20 May 2020
By Stuart Patrick, chief executive of Glasgow Chamber of Commerce
The language used to characterise the business community’s current struggle to navigate this crisis sometimes needs a check.
In these pages Herald business editor Ian McConnell justifiably skewered a ‘senior UK government source’ for expressing a view that some businesses were ‘addicted’ to the Job Retention Scheme (JRS).
The absolute bone-headed insensitivity of that comment, while so many companies are essentially barred from operating, nearly had my iPad bouncing off the wall. Fortunately, Chancellor Rishi Sunak promptly disowned the remark, saying that ‘nobody who is on the furlough scheme wants to be on this scheme’.
The closure of businesses is not the fault of the staff nor of the owners. I do hope the senior government source was subsequently sent on work experience with a small business that has managed to keep operating.
I have another phrase I would like to see chased away. The idea that companies are being ‘bailed out’ by either the UK or Scottish Government is just as annoying.
I can accept that a business struggling in more normal times to deal with current market trends, bad management practices or new technology and which government has decided needs saved for wider social or economic reasons could indeed have been ‘bailed out’. No doubt in the midst of this crisis there are some businesses in poor condition before the lockdown and which are now holding off the final reckoning with some government support. But they are the exceptions.
Most businesses receiving financial support are getting those funds because government has either told them they cannot operate or because their markets have been drastically curtailed by government actions needed to tackle the public health threat.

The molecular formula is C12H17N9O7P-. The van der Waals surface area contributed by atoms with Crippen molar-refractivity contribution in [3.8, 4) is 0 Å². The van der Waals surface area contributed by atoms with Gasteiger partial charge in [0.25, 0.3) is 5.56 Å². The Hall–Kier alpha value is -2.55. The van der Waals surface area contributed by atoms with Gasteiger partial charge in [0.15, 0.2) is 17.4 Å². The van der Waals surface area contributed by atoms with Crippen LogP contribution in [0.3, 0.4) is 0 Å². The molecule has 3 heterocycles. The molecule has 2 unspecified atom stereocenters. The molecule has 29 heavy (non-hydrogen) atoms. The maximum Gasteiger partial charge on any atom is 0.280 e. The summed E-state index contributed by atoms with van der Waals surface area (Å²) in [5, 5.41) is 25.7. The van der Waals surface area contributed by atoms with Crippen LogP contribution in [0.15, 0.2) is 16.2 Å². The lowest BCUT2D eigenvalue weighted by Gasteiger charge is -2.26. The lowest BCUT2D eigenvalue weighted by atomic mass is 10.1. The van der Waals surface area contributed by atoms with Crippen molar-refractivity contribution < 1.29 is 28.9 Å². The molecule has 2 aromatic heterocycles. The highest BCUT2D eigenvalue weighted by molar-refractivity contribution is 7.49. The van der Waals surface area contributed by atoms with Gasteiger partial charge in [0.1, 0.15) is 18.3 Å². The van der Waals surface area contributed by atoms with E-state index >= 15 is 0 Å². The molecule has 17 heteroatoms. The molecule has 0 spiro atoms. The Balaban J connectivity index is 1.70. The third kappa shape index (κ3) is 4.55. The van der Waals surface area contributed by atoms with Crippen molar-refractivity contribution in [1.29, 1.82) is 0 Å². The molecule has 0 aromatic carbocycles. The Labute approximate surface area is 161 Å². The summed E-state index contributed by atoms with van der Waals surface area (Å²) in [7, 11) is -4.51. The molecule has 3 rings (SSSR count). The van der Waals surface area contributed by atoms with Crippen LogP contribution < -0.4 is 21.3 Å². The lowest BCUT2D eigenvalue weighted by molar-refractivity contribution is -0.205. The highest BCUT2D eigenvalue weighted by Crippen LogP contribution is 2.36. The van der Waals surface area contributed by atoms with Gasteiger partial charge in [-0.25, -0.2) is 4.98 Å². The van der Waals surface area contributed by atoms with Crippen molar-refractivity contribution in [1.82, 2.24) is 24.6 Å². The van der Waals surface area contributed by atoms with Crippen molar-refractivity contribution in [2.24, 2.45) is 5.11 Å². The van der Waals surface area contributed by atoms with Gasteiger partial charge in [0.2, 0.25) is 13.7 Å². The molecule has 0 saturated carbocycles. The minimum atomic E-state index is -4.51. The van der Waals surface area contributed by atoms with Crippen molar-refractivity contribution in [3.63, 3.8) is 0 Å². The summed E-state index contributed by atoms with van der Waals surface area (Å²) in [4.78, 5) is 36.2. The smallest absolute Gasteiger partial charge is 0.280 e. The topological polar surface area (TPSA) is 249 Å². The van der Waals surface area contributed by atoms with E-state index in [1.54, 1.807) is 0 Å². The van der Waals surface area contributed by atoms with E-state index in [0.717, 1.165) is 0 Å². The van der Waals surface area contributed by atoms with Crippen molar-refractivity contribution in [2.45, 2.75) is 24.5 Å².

They were previously perfectly robust, come in all shapes and sizes and have had absolutely no choice but to draw on the JRS, Small Business Grants or the other more sector specific interventions to keep going.
Admittedly it is media publications from the FT to the Guardian that most regularly use ‘bail out’ in their news pages and not, so far, senior government sources. Both the UK and Scottish Governments have acknowledged that businesses are, by and large, needing support through no fault of their own and can hardly be criticised for being unprepared for an economic catastrophe that is so unprecedented that the Bank of England has gone back 300 years to find a comparable slump.
It is also a relief that neither government has chosen to attach conditions to that support. Even the JRS does not require businesses to commit to holding on to furloughed staff when the scheme finally ends. That was certainly being considered but wise heads appreciated that would have led to many companies deciding to opt for early redundancies.
There are many who would have preferred to see financial support tied to other worthwhile outcomes - a commitment to greener business practices, or better staff rewards. After all isn’t that what a ‘bail out’ implies. If a business is getting government support shouldn’t government be getting something in return.
That view misunderstands this currently drastic situation. Both the UK and Scottish governments have shown how extensive their powers are to intervene in an emergency.
Shutting down markets to achieve a public health objective is not the time to be pursuing other objectives, however attractive they might be. Any government that used the emergency to force through unrelated policies would likely risk antagonising businesses, when winning arguments on their merits might succeed once the crisis is over.
Both UK and Scottish governments are to be congratulated for avoiding the ‘bail out’ terminology and the attitude that goes with it.
This article first appeared in Glasgow Chamber’s weekly column in the Herald newspaper on May 20